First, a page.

• Red Hat® Enterprise Linux®

  • FedoraTM Core

  • SUSE® Linux Enterprise

  • Debian® GNU/Linux

  • Ubuntu® Linux

  • Sharing their war stories and hard-won insights, the authors capture the behavior of Linux systems in the real world, not just in ideal environments. They explain complex tasks in detail and illustrate these tasks with examples drawn from their extensive hands-on experience.

    Table of Contents

    1. Title Page
    2. Copyright Page
    3. Contents
    4. Foreword to the First Edition
    5. Preface
      1. Our example distributions
      2. The organization of this book
      3. Our contributors
      4. Contact information
    6. Acknowledgments
    7. Section One: Basic Administration
      1. 1. Where to Start
        1. 1.1. Suggested background
        2. 1.2. Linux’s relationship to UNIX
        3. 1.3. Linux in historical context
        4. 1.4. Linux distributions
        5. 1.5. Notation and typographical conventions
        6. 1.6. Where to go for information
        7. 1.7. How to find and install software
        8. 1.8. Essential tasks of the system administrator
        9. 1.9. System administration under duress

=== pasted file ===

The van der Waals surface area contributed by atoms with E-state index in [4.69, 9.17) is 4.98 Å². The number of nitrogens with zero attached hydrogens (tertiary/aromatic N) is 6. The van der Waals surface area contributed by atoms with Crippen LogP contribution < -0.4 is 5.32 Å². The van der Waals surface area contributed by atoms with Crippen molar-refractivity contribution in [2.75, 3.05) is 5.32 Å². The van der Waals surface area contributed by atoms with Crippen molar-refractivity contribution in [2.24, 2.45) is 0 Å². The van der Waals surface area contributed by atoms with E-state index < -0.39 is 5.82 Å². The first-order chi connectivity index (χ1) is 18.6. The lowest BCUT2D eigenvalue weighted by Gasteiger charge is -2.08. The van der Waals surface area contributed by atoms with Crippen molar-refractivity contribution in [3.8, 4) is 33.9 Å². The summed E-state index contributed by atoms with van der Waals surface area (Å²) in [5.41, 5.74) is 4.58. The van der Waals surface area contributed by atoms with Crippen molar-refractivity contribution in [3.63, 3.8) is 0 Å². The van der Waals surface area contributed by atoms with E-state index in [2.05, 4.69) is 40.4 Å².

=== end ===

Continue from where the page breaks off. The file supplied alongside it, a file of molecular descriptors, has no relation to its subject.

10. 1.10. Recommended reading
        11. 1.11. Exercises
      2. 2. Booting and Shutting Down
        1. 2.1. Bootstrapping
        2. 2.2. Booting PCs
        3. 2.3. Using boot loaders: LILO and GRUB
        4. 2.4. Booting single-user mode
        5. 2.5. Working with startup scripts
        6. 2.6. Rebooting and shutting down
        7. 2.7. Exercises
      3. 3. Rootly Powers
        1. 3.1. Ownership of files and processes
        2. 3.2. The superuser
        3. 3.3. Choosing a root password
        4. 3.4. Becoming root
        5. 3.5. Other pseudo-users
        6. 3.6. Exercises
      4. 4. Controlling Processes
        1. 4.1. Components of a process
        2. 4.2. The life cycle of a process
        3. 4.3. Signals
        4. 4.4. kill and killall: send signals